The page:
In response to:

On the Edge from the October 9, 1980 issue

To the Editors:

Professor Cameron, in his otherwise perceptive review of Ronald Hayman’s Nietzsche [NYR, October 9], left me puzzled and frustrated on one point: this is the dissonance between his initial characterization of Nietzsche as a “philosopher” and not a “sage” and his subsequent treatment of Nietzsche’s writing.

The distinction between the philosopher, “whose credit rests upon the force of his argument rather than upon the truth of his conclusions,” and the sage, “whose structures of language, even when they are argumentative, are evaluated by the use of other than logical criteria,” is in itself a shadowy affair. It fails, for example, to illuminate figures like Plato and Augustine, Spinoza and Wittgenstein. As it stands, it suggests that neither philosophers nor sages have anything true to say. In Nietzsche’s case, it has been used insidiously both by lionizing supporters and by disdainful detractors: in agreeing that he is a sage (or a poet, a seer, a cultural critic), the former have justified their inability and the latter, their unwillingness to read him closely and to come to terms with his unsettling views, It is not my distinction and, ultimately, not Professor Cameron’s, either. He found it readymade, and it was refreshing to see him begin by turning the tables: here, in a manner not unrelated to Nietzsche’s own, we might see a bad distinction being put to good polemical use.

Unfortunately, however, our expectation remained unfulfilled—hence my frustration. Professor Cameron goes on to say that Nietzsche’s intentions are “on the whole…. philosophical”; but by this he means that Nietzsche began philosophizing with Schopenhauer, “a starting point that was determined more by affinity of temper than by intellectual perplexity or by the cogency of an encountered argument.” And such criteria are clearly “other than logical.” Nietzsche’s program of exposing the power of grammar over thought is said to be “self-destructive”; Cameron emphasizes, in this context, Nietzsche’s philosophical “irresponsibility.” He rejects (under the spell of the weakest chapter in Danto’s excellent book) the eternal recurrence as “without sense”; he waves the Übermensch away as “crazy or obnoxious.” The will to power is “a dark business”; the theory of morality, “unintelligible as an argument and pernicious as a gospel.” Nietzsche’s view of interpretation, perhaps his most complex contribution, is construed so that it turns out to be “surely false or without sense.”

As to his positive contributions, we are told that Nietzsche’s strength finally lies in “his savage irony and in his command of a certain kind of aesthetic problem.” The former would have supplied him with apt comments on contemporary religious mercantilism; the latter is reduced to an insight lurking behind an apt comment on Schumann.

Given the distinction which governs Professor Cameron’s review, and despite his good intentions, Nietzsche fares badly. The correct conclusion is that the contrast between “philosopher” and “sage” has been drawn badly and that it cannot be put to good use. Within its terms, Nietzsche is bound to suffer: it was partly invented to be used against him. The moral (if I am allowed) is to follow Nietzsche’s own advice and be suspicious of obvious distinctions of this sort. They are not mere ornaments of thought to be used when and as we please; they embody serious principles of classification and can often dictate (as we have seen on this occasion) the direction which our thinking will take.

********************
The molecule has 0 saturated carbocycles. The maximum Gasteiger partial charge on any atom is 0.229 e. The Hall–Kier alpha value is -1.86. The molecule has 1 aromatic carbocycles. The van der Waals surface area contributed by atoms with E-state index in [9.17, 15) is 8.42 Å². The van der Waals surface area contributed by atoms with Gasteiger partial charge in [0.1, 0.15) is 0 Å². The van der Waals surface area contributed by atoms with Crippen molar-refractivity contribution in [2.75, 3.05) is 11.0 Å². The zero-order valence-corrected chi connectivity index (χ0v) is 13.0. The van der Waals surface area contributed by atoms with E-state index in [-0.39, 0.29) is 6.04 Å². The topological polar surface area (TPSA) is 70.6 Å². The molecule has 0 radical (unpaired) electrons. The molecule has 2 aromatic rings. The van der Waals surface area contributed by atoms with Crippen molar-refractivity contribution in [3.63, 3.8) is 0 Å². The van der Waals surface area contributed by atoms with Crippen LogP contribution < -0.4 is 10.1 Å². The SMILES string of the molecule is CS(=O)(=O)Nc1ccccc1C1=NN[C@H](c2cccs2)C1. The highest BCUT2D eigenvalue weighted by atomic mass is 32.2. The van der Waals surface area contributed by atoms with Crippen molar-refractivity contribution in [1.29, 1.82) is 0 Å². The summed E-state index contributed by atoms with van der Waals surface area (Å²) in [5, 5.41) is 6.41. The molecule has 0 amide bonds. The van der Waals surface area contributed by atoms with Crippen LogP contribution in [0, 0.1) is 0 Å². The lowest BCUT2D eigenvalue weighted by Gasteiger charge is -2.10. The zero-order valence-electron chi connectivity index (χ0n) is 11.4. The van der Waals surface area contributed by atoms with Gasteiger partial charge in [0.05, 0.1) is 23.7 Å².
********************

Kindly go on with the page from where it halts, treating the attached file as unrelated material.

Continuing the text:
Alexander Nehamas

University of Pittsburgh, Pittsburgh, Pa.

J.M Cameron replies:

The distinction between the philosopher and the sage is a rough one, but I thought I had made my use of it reasonably clear through the examples I chose to illustrate it. I am not absolutely sure what Professor Nehamas finds wrong with my treatment of Nietzsche, unless it is that having granted Nietzsche the status of philosopher, I then go on to suggest that he is a very confused one. I don’t think Nietzsche a philosopher because he began with Schopenhauer, but because in some of his work there are moments of pure intellectual energy and passion. As to the truth of what philosophers (or sages) say, here is surely a very difficult problem. This is why I distinguished in the work of philosophers force of argument rather than the truth of conclusions as the sign of philosophical power. This isn’t to say that the arguments are all right. If we allow that the world has well judged in picking out, say, Plato, Aristotle, Aquinas, Descartes, Hume, and Kant as great philosophers, this obviously can’t be for their having contributed to a collection of harmonious truths. I wouldn’t add Nietzsche to this august list, any more than I would add Bradley or William James, fine philosopher as each one is. I do find Nietzsche uncommonly confused and inconsistent and nothing in Nehamas’s letter persuades me to take back this judgment. After all, it is possible to think Plato the greatest of the philosophers and also to find his central doctrine, the theory of Forms, deeply mistaken; and so with the Cartesian arguments that depend upon the Cogito. What diminishes Nietzsche’s stature is not so much that his arguments come unstuck as that he goes in for a kind of intellectual dandyism—this is what I have in mind when I call him irresponsible—not uncommon among men of letters in the nineteenth century.

This Issue

February 19, 1981